Kershaw is the youngest and most impressive of the bunch, and of course some of them may very well last forever and go in as career candidates. And there are some younger guys off to great starts (David Price, Gio Gonzalez), further down the list, but almost all their work is still ahead of them if they want to become Hallworthy.
   35. Random Transaction Generator Posted: July 29, 2014 at 12:02 PM (#4759656)
Man, it's going to be an uphill battle to get any of these guys into the Hall of Fame, unless there's quite a readjustment of attitudes to eras.


Really? To me, it looks like King Felix is on a nice path to a HOF spot. He's built up a nice career so far, and still has a long future ahead.
What helps him is that he's one of the pitchers for whom "pitcher wins are meaningless" was first applied (when he won the Cy Young with a 13-12 record), so that stat probably won't hold him back when his vote comes up (~15 years from now).
   36. Juilin Sandar to Conkling Speedwell (Arjun) Posted: July 29, 2014 at 12:12 PM (#4759662)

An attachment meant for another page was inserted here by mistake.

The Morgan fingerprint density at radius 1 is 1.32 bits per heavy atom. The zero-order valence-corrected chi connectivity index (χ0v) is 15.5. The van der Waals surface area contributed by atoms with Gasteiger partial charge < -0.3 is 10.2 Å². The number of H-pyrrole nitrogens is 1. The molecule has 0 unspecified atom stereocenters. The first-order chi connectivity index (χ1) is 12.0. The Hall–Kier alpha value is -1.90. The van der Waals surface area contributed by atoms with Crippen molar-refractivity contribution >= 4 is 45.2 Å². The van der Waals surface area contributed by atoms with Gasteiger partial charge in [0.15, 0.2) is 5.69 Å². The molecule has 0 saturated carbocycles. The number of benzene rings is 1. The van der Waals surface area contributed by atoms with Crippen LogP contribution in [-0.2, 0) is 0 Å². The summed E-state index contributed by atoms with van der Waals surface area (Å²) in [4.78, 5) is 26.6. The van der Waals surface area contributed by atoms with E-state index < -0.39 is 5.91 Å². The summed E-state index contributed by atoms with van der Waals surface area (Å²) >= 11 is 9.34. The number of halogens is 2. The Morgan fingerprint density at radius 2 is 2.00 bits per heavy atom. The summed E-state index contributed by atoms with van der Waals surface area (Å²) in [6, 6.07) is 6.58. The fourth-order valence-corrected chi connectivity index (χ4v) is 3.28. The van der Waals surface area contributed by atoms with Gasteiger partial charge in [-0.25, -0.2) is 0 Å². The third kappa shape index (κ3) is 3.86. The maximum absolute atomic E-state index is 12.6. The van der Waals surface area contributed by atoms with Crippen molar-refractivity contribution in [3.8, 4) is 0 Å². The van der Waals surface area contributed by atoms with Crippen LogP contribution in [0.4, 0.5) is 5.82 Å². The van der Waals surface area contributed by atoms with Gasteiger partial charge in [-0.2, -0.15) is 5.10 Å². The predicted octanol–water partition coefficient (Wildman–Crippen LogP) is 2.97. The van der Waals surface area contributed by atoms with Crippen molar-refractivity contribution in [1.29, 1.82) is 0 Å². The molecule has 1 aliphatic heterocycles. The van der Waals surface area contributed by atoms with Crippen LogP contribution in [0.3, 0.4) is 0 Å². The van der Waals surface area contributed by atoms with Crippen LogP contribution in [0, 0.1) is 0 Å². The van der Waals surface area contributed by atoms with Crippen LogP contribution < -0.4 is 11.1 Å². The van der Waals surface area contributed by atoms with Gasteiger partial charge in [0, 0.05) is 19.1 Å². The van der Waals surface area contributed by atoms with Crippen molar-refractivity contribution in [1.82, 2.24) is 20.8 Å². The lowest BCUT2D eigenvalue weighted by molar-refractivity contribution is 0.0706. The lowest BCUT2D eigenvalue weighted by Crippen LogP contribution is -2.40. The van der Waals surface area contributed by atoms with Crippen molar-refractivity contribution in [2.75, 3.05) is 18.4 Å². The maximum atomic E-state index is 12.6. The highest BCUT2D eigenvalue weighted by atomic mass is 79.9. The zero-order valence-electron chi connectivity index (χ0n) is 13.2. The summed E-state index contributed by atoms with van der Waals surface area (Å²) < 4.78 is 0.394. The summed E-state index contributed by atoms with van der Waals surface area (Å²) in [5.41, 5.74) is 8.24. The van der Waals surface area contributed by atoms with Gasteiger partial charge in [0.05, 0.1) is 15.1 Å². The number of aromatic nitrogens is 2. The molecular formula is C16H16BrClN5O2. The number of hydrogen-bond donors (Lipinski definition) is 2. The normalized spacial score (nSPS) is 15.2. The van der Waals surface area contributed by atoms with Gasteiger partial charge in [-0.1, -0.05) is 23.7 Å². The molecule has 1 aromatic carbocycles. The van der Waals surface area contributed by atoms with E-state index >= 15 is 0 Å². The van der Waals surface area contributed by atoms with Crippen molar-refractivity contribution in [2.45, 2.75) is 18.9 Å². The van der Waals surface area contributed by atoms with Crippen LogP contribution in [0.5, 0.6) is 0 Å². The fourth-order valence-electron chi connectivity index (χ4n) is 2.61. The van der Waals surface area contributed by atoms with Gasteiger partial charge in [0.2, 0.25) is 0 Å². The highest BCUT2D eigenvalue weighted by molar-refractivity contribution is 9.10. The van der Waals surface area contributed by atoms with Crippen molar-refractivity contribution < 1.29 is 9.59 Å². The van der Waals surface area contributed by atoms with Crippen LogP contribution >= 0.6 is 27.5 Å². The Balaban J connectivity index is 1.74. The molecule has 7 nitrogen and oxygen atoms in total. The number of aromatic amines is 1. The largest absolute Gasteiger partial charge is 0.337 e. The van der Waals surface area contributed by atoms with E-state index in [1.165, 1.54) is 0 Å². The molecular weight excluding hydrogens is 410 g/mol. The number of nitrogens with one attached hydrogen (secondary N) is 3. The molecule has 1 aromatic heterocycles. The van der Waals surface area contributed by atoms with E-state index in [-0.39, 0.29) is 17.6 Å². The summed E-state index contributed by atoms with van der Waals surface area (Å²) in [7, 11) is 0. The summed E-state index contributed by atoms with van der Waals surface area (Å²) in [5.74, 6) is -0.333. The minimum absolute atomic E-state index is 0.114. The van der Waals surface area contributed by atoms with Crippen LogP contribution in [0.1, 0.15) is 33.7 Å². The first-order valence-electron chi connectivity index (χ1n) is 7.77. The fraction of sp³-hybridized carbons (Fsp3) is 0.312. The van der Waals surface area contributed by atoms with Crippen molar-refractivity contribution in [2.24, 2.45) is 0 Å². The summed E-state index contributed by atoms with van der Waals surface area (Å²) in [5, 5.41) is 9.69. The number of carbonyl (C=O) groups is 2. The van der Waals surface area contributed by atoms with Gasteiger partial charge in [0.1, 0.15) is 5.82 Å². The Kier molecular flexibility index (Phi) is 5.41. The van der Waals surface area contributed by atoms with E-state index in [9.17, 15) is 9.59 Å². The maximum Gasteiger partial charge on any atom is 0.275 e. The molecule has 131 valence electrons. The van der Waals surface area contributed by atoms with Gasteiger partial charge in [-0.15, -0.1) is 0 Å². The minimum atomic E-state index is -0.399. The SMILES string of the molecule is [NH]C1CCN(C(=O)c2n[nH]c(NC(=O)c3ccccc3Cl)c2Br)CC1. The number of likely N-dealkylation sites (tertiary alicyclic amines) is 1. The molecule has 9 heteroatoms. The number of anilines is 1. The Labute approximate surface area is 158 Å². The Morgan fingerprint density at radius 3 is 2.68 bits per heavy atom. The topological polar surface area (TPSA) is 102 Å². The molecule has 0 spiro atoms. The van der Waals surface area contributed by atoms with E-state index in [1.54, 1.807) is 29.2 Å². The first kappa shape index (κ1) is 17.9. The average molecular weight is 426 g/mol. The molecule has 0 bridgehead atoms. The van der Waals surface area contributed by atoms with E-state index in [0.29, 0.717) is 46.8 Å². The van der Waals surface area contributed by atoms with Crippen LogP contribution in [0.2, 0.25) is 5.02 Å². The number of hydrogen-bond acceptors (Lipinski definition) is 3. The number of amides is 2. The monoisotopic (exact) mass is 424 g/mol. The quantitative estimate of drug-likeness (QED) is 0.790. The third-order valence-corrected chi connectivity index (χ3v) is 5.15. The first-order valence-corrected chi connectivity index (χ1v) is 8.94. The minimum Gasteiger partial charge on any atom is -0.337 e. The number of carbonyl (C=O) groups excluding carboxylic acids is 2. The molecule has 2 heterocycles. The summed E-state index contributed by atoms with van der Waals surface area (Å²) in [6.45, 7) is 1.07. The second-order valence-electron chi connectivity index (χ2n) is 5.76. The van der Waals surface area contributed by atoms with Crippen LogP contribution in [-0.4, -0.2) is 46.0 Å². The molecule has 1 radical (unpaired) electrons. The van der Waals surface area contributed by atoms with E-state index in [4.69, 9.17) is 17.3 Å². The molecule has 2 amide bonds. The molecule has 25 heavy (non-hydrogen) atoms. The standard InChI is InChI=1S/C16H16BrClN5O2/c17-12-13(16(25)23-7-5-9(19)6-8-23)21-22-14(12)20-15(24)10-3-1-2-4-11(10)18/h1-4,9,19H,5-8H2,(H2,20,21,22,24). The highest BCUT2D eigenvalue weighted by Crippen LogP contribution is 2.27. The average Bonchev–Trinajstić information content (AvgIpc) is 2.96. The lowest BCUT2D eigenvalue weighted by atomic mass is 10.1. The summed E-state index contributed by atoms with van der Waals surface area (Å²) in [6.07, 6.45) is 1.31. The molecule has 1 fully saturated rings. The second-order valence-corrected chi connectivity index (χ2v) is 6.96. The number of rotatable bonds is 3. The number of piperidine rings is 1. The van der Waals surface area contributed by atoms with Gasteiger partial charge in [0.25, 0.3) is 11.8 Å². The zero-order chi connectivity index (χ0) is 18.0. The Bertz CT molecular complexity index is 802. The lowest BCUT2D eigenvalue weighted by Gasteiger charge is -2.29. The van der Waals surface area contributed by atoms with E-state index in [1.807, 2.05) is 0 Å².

12: that scene was the first thing I thought of when I read the title of this post.
   37. BDC Posted: July 29, 2014 at 12:40 PM (#4759693)
Fair enough, Generator. Hernandez is a couple of years older than Kershaw and a couple further on his way.
   38. spycake Posted: July 29, 2014 at 02:42 PM (#4759758)
speaking of santana i remember gleeman busting a spleen on the twins not using santana sooner or more regularly.


It certainly worked out well overall for the Twins, but Santana's innings progression was a little weird.

Johan Santana total innings by season
2000: 86 IP (as mediocre Rule 5 guy)
2001: 43 IP (mostly injured, still mediocre)
2002: 163 IP (115 in MLB)
2003: 166 IP
2004: 240 IP

Probably pushed him a bit too far in 2002 by today's standards, particularly given the giant lead they opened up in the division. But then oddly wound up limiting him to the same amount in 2003 despite full health, a much closer race, and Joe Mays. Logically they probably should have had him in the 200-210 IP range in 2003, which would have put him in the rotation in mid-June as Mays' ERA stabilized around .540 and before the Twins fell to 7.5 games back at the all star break... OK, Gleeman was right!
   39. Willie Mayspedester Posted: July 29, 2014 at 03:10 PM (#4759784)
I wonder if it will be easier for these guys to compile HOF numbers with the league wide decline in offense. I guess it all comes down to health like it always has.
   40. Joyful Calculus Instructor Posted: July 29, 2014 at 03:22 PM (#4759794)
Mays' ERA stabilized around .540


I think your decimal place is off.